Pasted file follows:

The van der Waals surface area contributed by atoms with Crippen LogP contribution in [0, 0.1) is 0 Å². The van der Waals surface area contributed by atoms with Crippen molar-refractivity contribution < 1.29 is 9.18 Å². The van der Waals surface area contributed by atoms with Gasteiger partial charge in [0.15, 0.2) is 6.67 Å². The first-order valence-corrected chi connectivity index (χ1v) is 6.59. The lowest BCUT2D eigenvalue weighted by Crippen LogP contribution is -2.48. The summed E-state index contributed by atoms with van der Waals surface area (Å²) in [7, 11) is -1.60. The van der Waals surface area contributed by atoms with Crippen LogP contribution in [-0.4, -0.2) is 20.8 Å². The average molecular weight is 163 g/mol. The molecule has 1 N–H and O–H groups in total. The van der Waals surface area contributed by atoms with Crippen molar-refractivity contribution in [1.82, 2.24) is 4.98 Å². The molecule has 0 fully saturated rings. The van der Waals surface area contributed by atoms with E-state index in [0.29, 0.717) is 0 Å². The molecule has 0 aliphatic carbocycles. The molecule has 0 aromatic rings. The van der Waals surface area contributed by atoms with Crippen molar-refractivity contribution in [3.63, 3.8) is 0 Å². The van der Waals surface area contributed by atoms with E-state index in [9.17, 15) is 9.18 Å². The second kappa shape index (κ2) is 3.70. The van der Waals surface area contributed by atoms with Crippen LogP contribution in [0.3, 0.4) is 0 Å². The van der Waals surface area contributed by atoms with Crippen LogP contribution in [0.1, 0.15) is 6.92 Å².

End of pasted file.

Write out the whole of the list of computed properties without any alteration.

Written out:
The van der Waals surface area contributed by atoms with Crippen LogP contribution in [0, 0.1) is 0 Å². The van der Waals surface area contributed by atoms with Crippen molar-refractivity contribution < 1.29 is 9.18 Å². The van der Waals surface area contributed by atoms with Gasteiger partial charge in [0.15, 0.2) is 6.67 Å². The first-order valence-corrected chi connectivity index (χ1v) is 6.59. The lowest BCUT2D eigenvalue weighted by Crippen LogP contribution is -2.48. The summed E-state index contributed by atoms with van der Waals surface area (Å²) in [7, 11) is -1.60. The van der Waals surface area contributed by atoms with Crippen LogP contribution in [-0.4, -0.2) is 20.8 Å². The average molecular weight is 163 g/mol. The molecule has 1 N–H and O–H groups in total. The van der Waals surface area contributed by atoms with Crippen molar-refractivity contribution in [1.82, 2.24) is 4.98 Å². The molecule has 0 fully saturated rings. The van der Waals surface area contributed by atoms with E-state index in [0.29, 0.717) is 0 Å². The molecule has 0 aliphatic carbocycles. The molecule has 0 aromatic rings. The van der Waals surface area contributed by atoms with Crippen molar-refractivity contribution in [3.63, 3.8) is 0 Å². The van der Waals surface area contributed by atoms with E-state index in [9.17, 15) is 9.18 Å². The second kappa shape index (κ2) is 3.70. The van der Waals surface area contributed by atoms with Crippen LogP contribution in [0.3, 0.4) is 0 Å². The van der Waals surface area contributed by atoms with Crippen LogP contribution in [0.1, 0.15) is 6.92 Å².